A hackable, programmable badge with 2.4" (320 x 240) TFT LCD colour display, powered by Raspberry Pi RP2040.
We've had a lot of requests for a LCD version of Badger 2040 so tada - meet our pal Tufty. In a nutshell, we've combined a RP2040 microcontroller with a nice, crisp LCD screen to make a snazzy, colourful programmable badge - perfect for identifying/expressing yourself at cybernetic conferences, illicit undersea research facilities or dodgy space station bars. Don't limit yourself to hanging it round your neck (or tail) though, use it as a sleek display/control panel for sensor readouts, a photo frame for digitally generated art or for making/playing small games. Perhaps you could even have a crack at making it play Doom?
Tufty comes fully loaded with a quintet of buttons so you can easily change what's displayed on the screen, a slot so you can clip it onto a lanyard and a light sensing phototransistor, which can be used to adjust the brightness of the screen automatically. On the back, you'll find a ✨majestic cyberpunk squirrel✨, a battery connector (with a nice wide input voltage) and the usual RP2040 old chestnuts - boot and power on/off buttons and a Qw/ST connector for attaching breakouts.
You can pick up a Tufty on its own, or for a bit more cashew can get a handy Tufty + Accessory Kit with a lanyard, AAA battery pack and USB cable.
- 2.4" colour IPS LCD display (320 x 240 pixels)
- Driver IC: ST7789v
- Connected via parallel
- Dimmable backlight (adjustable via PWM)
- Powered by RP2040 (Dual Arm Cortex M0+ running at up to 133Mhz with 264kB of SRAM)
- 8MB of QSPI flash supporting XiP
- Phototransistor for light sensing
- Five front user buttons
- Power and boot buttons (the boot button can also be used as a user button)
- White LED
- USB-C connector for power and programming
- JST-PH connector for attaching a battery (input range 3V - 5.5V)
- High-precision voltage reference for battery level monitoring.
- Qw/ST (Qwiic/STEMMA QT) connector
- Fully-assembled (no soldering required)
- Dimensional drawing
- C++/MicroPython libraries
Tufty + Accessory Kit includes
- Tufty 2040
- 3 x AAA battery holder
- 3 x AAA batteries
- Velcro square
- Black lanyard (made from recycled plastic bottles!)
- USB-C to USB-A cable
You can program Tufty with C/C++ or MicroPython. You'll get best performance using C++, but if you're a beginner we'd recommend using our batteries included MicroPython build for ease of getting started. We've preloaded Tufty with a demo reel of fun examples to show you what it can do!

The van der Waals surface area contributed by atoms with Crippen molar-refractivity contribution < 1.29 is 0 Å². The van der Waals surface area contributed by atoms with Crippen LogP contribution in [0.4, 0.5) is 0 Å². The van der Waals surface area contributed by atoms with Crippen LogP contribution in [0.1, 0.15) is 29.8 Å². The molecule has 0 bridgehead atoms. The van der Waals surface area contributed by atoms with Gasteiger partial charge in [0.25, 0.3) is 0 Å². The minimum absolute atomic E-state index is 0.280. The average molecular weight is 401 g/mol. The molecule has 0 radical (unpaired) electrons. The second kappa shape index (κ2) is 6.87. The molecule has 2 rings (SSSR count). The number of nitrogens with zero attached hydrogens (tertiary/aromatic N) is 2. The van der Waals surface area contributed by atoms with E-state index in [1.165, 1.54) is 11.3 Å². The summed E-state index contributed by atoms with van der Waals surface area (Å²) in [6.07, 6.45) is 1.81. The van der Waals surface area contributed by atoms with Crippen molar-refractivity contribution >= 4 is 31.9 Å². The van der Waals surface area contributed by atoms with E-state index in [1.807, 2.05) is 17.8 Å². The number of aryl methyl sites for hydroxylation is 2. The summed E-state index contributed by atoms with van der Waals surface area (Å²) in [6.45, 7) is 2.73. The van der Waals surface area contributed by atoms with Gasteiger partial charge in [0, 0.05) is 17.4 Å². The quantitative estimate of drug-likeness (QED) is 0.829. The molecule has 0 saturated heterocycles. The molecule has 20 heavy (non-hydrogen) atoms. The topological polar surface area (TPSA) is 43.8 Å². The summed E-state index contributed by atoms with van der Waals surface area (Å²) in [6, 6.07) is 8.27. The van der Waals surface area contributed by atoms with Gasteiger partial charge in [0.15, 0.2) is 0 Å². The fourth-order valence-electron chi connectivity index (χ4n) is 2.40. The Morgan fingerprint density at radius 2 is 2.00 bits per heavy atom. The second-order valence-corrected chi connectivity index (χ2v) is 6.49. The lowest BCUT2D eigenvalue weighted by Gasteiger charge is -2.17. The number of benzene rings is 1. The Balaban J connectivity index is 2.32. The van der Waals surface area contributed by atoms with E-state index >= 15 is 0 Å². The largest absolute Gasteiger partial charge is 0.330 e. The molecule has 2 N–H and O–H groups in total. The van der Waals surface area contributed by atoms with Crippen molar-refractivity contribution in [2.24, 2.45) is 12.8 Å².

The display functions in our new improved PicoGraphics library have been given a glow up - be sure to check them out! You can now:
- render JPEGs
- display QR codes
- draw weird polygonal shapes
- import sprites from a spritesheet
- use custom colour palettes (saving valuable RAM)
CircuitPython support is coming soon!
The Qw/ST connector on Tufty 2040 makes it super easy to connect up Qwiic or STEMMA QT breakouts. If your breakout has a QW/ST connector on board, you can plug it straight in with a JST-SH to JST-SH cable.
Breakout Garden breakouts that don't have a Qw/ST connector can be connected using a JST-SH to JST-SH cable plus a Qw/ST to Breakout Garden adaptor. Want to use multiple breakouts at the same time? Try this adaptor!
- Measurements: 65.2mm x 52.7mm x 9.6mm (L x W x H, including connectors). The mounting holes are M2 and 2.9mm in from each edge. The corner radius is 3mm.
- We've designed Tufty 2040 to be accommodating about input voltage (3V - 5.5V), so it's possible to use a variety of different batteries and battery packs. We'd recommend using a 3x AAA battery pack which should give you maximum juice whilst still fitting behind Tufty nicely.
- A 2x AAA battery pack will only work well if you use non-rechargeable batteries - the voltage from 2 rechargeable (NiMH) batteries (2.4V) is just not enough for the screen.
- Tuftys are hungrier than Badgers! Power consumption is around 80mA for the screen (at full brightness) and 20mA for the RP2040 - so 100 mA total. Tufty has a toggle power on / off button (instead of a reset button) to make it easy to turn it off to preserve power, and setting the backlight to dim/turn off automatically will also make your batteries last much longer.
- Alternatively, you can plug a LiPo/LiIon battery into the battery connector, with the following caveats. Please only consider this if the person wearing the badge is an adult and knows what they're doing with LiPos!
- A solid enclosure or backplate to protect the battery from damage whilst being worn is a very good idea (or you could use one of our Galleon hard case LiPo batteries).
- There's no battery protection included on Tufty 2040, so you should only use it with LiPo batteries that include internal protection (all ours do).
- Unlike some of our other boards, Tufty 2040 doesn't have battery charging circuitry onboard. You'll need an external LiPo charger to charge the battery (like a LiPo Amigo).
- Sciurus Cybernetics employees should be careful when eating their last nut, in order to avoid kernel panic.
Raspberry Pi's RP2040 microcontroller is a dual core ARM Cortex M0+ running at up to 133Mhz. It bundles in 264kB of SRAM, 30 multifunction GPIO pins (including a four channel 12-bit ADC), a heap of standard peripherals (I2C, SPI, UART, PWM, clocks, etc), and USB support.
One very exciting feature of RP2040 is the programmable IOs which allow you to execute custom programs that can manipulate GPIO pins and transfer data between peripherals - they can offload tasks that require high data transfer rates or precise timing that traditionally would have required a lot of heavy lifting from the CPU.